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The 15 metros most popular among young homeowners


Sean Pavone // Shutterstock

The 15 metros most popular among young homeowners

Provo, Utah downtown on Center Street at dusk

In sharp contrast with the generations that have come before them, many millennials are finding that owning a home is simply out of the question. There are several reasons for this—none of which have anything to do with buying avocado toast or a daily latte—including stagnant wages and rocketing home prices, larger amounts of student debt, obstacles to building credit, and rising mortgage rates. As a result, homeownership rates for millennials are 8% lower than they were for Gen Xers and baby boomers at the same age.

However, for those serious about owning a home—and willing to move to a more affordable part of the country to do so—there are a handful of places where breaking into the housing market is considerably easier. NashvillesMLS.com examined homeownership data from the U.S. Census Bureau to determine which metro areas have the highest share of homeowners under the age of 35. According to the U.S. Census Bureau, people under the age of 35 make up about 10% of all homeowners in the country. These metro areas include the main cities listed as well as the surrounding towns and suburbs.

Notably, many of the areas on this list include military towns. Veterans and members of the U.S. military have higher homeownership rates in general compared to the civilian population. According to research from the Urban Institute, this is largely because of access and education from VA loans as well as military bases providing stable employment opportunities for residents.

So without further ado, here is a closer look at why these metros are so popular among millennial homeowners.



Jacob Boomsma // Shutterstock

#15. Manhattan, Kansas

Aerial view of the town of Manhattan, Kansas in summer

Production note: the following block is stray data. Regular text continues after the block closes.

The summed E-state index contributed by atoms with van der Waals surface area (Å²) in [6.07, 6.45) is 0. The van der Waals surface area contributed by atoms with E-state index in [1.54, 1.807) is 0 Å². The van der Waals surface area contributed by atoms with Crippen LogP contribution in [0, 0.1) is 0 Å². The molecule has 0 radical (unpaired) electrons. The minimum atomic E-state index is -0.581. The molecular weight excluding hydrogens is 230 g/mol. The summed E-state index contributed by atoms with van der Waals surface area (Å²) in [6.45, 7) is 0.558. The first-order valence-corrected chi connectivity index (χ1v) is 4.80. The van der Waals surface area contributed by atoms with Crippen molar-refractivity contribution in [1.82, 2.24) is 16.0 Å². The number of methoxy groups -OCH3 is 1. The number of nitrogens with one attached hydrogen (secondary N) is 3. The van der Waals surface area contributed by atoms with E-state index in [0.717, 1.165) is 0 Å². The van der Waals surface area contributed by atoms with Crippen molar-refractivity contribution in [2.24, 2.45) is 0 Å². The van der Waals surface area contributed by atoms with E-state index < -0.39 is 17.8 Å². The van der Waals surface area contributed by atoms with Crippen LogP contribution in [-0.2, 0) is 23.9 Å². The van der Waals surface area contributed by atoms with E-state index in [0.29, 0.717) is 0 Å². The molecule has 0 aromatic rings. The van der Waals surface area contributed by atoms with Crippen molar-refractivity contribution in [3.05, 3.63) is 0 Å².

– Total owner-occupied housing units: 23,860
– Share of homeowners under 35: 15.50%

Nicknamed the “Little Apple,” Manhattan, Kansas, might not be quite as metropolitan as its Northeast counterpart, but it is much more affordable for young homeowners. Host to Kansas State University’s primary campus, the city has a college-town feel and a thriving economy thanks to the hundreds of jobs the institution provides. With the Department of Homeland Security’s National Bio and Agro-Defense facility set to open there later in 2022, bringing plenty of jobs, the city seems poised to only continue growing in popularity amongst young folks looking to buy their first home.



Jacob Boomsma // Shutterstock

#14. Casper, Wyoming

Aerial view of downtown Casper, Wyoming at dusk

– Total owner-occupied housing units: 23,220
– Share of homeowners under 35: 15.87%

The second-largest city in all of Wyoming, Casper has maintained its cowboy feel well into the 21st century. Picturesque and quaint with a thriving downtown area, the 60,000-person town is home to the University of Wyoming and a lucrative oil industry. The development of wind farms and uranium fields—in addition to the Powder River Basin coal seams—has also done a lot to grow Casper’s economy, establishing it as a major energy hub. The combination of secure, well-paying jobs and a lower cost of living make it a popular metro for young homeowners.



Guy In Utah // Shutterstock

#13. Ogden, Utah

Aerial view of Washington Blvd and the commercial district of Ogden, Utah

– Total owner-occupied housing units: 163,516
– Share of homeowners under 35: 16.04%

Closing in on 90,000 people, Ogden, Utah, is just 40 miles down the road from Salt Lake City. The Western city is best known for its ample outdoor recreational activities, the large IRS office that is the largest employer in the area, and its three institutes of higher learning—Weber State University, Stevens-Henager College, and Ogden-Weber Applied Technology College. Folks looking for a good work-life balance and a low cost of living would do well to check this Intermountain West destination out.